Belgium's former finance minister believes that if a government decides to prohibit drugs, it should also put a prohibition on cryptocurrencies.

MEPs have been debating how the collapse of Silicon Valley Bank, Signature Bank, and Silvergate Bank has affected markets in European territories.

Johan Van Overtveldt, a member of the European Parliament and former Minister of Finance of Belgium, has taken a hard stance on the current banking crisis, calling for a "strict ban" on crypto assets. Van Overtveldt argues that crypto assets, which are often unregulated, can further complicate an already complex financial situation and lead to greater instability. He also believes that crypto assets are often used to facilitate illegal activities and exacerbate money laundering.

On Wednesday, Belgian Member of the European Parliament (MEP) Johan Van Overtveldt made a controversial suggestion to his fellow lawmakers, arguing that cryptocurrency should be banned in order to learn the lessons of the recent collapses of Silicon Valley Bank, Signature Bank, and Silvergate Bank in the United States. Calling digital assets “speculative poison”, Van Overtveldt’s suggestion has been met with criticism from many in the cryptocurrency industry, who view the suggestion as a knee-jerk reaction to the banks’ failure. Despite this criticism, MEPs will continue to discuss the impact of these banks’ collapses on markets within the European Union.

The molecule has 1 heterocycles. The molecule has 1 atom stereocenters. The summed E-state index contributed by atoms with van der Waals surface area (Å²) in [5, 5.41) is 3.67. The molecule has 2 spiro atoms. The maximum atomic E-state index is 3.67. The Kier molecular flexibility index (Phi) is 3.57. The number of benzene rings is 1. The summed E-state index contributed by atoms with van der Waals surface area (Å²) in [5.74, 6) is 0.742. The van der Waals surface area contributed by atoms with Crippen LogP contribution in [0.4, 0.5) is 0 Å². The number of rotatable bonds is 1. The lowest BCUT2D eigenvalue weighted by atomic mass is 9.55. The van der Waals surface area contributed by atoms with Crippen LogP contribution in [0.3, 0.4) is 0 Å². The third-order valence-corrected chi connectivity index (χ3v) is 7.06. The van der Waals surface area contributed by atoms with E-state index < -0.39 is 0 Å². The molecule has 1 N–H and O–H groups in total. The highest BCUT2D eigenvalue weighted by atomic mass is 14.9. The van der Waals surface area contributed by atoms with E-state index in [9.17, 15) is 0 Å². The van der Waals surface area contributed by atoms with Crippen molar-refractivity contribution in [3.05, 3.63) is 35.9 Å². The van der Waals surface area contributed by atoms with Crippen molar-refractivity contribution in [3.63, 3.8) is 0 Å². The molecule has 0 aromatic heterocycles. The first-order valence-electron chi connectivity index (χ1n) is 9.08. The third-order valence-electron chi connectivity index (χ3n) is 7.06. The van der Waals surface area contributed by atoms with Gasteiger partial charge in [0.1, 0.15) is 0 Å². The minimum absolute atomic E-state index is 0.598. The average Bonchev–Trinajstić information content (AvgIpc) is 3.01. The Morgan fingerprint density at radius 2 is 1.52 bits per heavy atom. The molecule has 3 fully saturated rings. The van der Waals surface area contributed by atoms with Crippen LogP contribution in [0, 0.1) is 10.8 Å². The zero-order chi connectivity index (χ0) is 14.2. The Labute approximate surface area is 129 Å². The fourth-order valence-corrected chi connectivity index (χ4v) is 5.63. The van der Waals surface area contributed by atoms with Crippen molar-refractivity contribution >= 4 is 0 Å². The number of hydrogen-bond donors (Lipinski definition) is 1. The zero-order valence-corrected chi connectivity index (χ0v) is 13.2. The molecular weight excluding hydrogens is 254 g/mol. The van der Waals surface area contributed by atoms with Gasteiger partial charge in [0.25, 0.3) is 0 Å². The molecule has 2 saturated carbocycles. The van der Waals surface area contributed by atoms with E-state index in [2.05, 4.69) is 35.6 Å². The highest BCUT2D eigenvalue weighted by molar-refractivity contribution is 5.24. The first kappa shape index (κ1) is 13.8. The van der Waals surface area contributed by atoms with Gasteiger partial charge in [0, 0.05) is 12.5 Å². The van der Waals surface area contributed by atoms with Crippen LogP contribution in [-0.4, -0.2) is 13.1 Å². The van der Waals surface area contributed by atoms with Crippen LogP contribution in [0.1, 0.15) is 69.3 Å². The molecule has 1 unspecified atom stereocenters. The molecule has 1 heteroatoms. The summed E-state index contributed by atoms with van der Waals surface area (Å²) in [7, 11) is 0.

On October 2022, the Committee on Economic and Monetary Affairs of the European Parliament approved the Markets in Crypto-Assets (MiCA) framework, expected to go into effect starting in 2024. This was the culmination of a successful career for Belgium's former finance minister, Johan Van Overtveldt, who joined the European Parliament in 2019. Van Overtveldt was the finance minister of Belgium from 2014 to 2018, and his role in the European Parliament has allowed him to have a major impact on the future of crypto-assets. MiCA is a framework that will create a regulatory environment to foster innovation and protect consumers in the crypto-asset market.

As the banking crisis continues to take its toll, U.S. lawmakers are pointing to financial institutions' connections to cryptocurrency firms as one of the causes of the industry's downfall. Silvergate Bank was the first to go, filing for voluntary liquidation on March 8, followed shortly thereafter by Silicon Valley Bank on March 10, and the New York regulators taking control of Signature Bank on March 12. In the wake of this, SVB Financial Group recently filed for Chapter 11 bankruptcy. As the crypto industry reels from these losses, many are now waiting to see what effect this will have on the market moving forward.